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Coronavirus Impact: What Will Happen to Canada’s Marijuana Stocks?

·3 min read
Jars of marijuana
Jars of marijuana

Much of the country is on lockdown, as authorities tackle the coronavirus outbreak. Investors are rightfully concerned about the impact on the Canadian economy and investments. A nearly 100% decline in economic activity is unprecedented, and there’s no easy way to measure the long-term consequences. Particularly concerning are the country’s legal marijuana stocks.

The cannabis sector was already struggling with supply-chain and debt issues. Now, the sector has collectively lost billions in value as the stock market crashed. Investors have dumped unprofitable cannabis stocks as the global market becomes more risk averse.

However, savvy investors willing to make a contrarian bet could find some opportunities in this market crash. Here’s how.

Marijuana sales

Ontario premier Doug Ford announced that all “non-essential” businesses will be required to shut down from midnight Tuesday for a period of 14 days. That means plenty of small restaurants, salons, and gyms will have to remain shut, which could create cash flow issues.

However, the legislature seems to have made an exception for pot shops. Legal cannabis stores are not classified as “non-essential” according to BNN Bloomberg. This is also true in Quebec, another province that has shut down recently. In fact, legal marijuana sales have spiked in recent weeks. It seems social distancing leaves people with more time on their hands and few other alternatives for recreation.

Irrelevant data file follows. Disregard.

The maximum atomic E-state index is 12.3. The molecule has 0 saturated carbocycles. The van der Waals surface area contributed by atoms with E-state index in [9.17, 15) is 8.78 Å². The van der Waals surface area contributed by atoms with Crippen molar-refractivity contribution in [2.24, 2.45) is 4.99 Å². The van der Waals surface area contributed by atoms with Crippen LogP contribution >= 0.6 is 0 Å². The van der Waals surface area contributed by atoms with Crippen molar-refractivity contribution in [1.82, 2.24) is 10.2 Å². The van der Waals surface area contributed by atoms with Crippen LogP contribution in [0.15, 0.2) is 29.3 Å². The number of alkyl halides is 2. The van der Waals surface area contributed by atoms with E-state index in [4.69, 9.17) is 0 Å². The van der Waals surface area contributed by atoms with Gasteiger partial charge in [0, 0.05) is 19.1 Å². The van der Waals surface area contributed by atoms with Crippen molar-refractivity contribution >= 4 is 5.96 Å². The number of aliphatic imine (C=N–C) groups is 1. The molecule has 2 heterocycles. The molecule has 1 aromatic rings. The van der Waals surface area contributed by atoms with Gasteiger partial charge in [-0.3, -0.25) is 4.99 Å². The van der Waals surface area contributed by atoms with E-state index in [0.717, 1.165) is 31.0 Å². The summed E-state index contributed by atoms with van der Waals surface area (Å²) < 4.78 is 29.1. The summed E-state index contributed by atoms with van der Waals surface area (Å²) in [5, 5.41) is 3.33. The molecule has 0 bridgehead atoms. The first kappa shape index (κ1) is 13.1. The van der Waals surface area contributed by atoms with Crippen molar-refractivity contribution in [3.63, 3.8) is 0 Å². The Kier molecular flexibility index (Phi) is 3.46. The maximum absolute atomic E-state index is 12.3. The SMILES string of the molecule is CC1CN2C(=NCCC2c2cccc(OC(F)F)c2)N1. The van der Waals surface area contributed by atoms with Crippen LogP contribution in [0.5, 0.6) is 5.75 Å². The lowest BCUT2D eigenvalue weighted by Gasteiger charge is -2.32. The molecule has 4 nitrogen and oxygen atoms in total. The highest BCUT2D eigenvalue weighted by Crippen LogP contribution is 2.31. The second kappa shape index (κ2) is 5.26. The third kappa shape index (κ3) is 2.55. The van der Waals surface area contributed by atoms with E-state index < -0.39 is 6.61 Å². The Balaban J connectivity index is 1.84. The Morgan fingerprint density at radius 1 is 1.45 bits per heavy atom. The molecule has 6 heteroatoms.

A spike in sales while the rest of the economy shuts down could be a boon for the struggling marijuana sector. However, not all companies are well positioned to survive this ongoing crisis unscathed.

Debt concerns

Corporate debt has always been a concern for the cannabis sector. Tilray, for example, reported $1.64 in debt for every dollar in equity in its latest filing.

As capital markets become more volatile, investors tend to dump risky corporate debt, making it more expensive for companies to borrow. This spike in debt interest rates, and lack of funding from investors could create serious cash flow issues for companies with too much debt and no profits.

Top marijuana stocks

The top marijuana stocks seem much better placed to survive this crisis. Canopy Growth, for example, has a debt-to-equity ratio of just 12%. The company is also backed by one of the largest alcohol companies on the planet and has roughly $2.3 billion in cash and cash equivalents on its books.

If Canopy’s Tokyo Smoke stores remain open across Canada and sales spike while smaller rivals face cash flow issues, the company has a chance to finally consolidate the market. Seizing more market share now will allow larger companies like Canopy to emerge as the dominant players in this fascinating sector.

Foolish takeaway

The stock market crash reflects the growing concerns about our economy and health. As the COVID-19 pandemic accelerates, the provincial and federal governments could be compelled to take tougher measures. Social distancing and extensive shutdowns are likely to have a long-term impact on the local economy.

However, well-funded cannabis companies could survive this downturn and seize more market share. Contrarian investors seeking opportunities should probably add the top marijuana stocks to their watch lists for 2020.

The post Coronavirus Impact: What Will Happen to Canada’s Marijuana Stocks? appeared first on The Motley Fool Canada.

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Fool contributor Vishesh Raisinghani has no position in any of the stocks mentioned.

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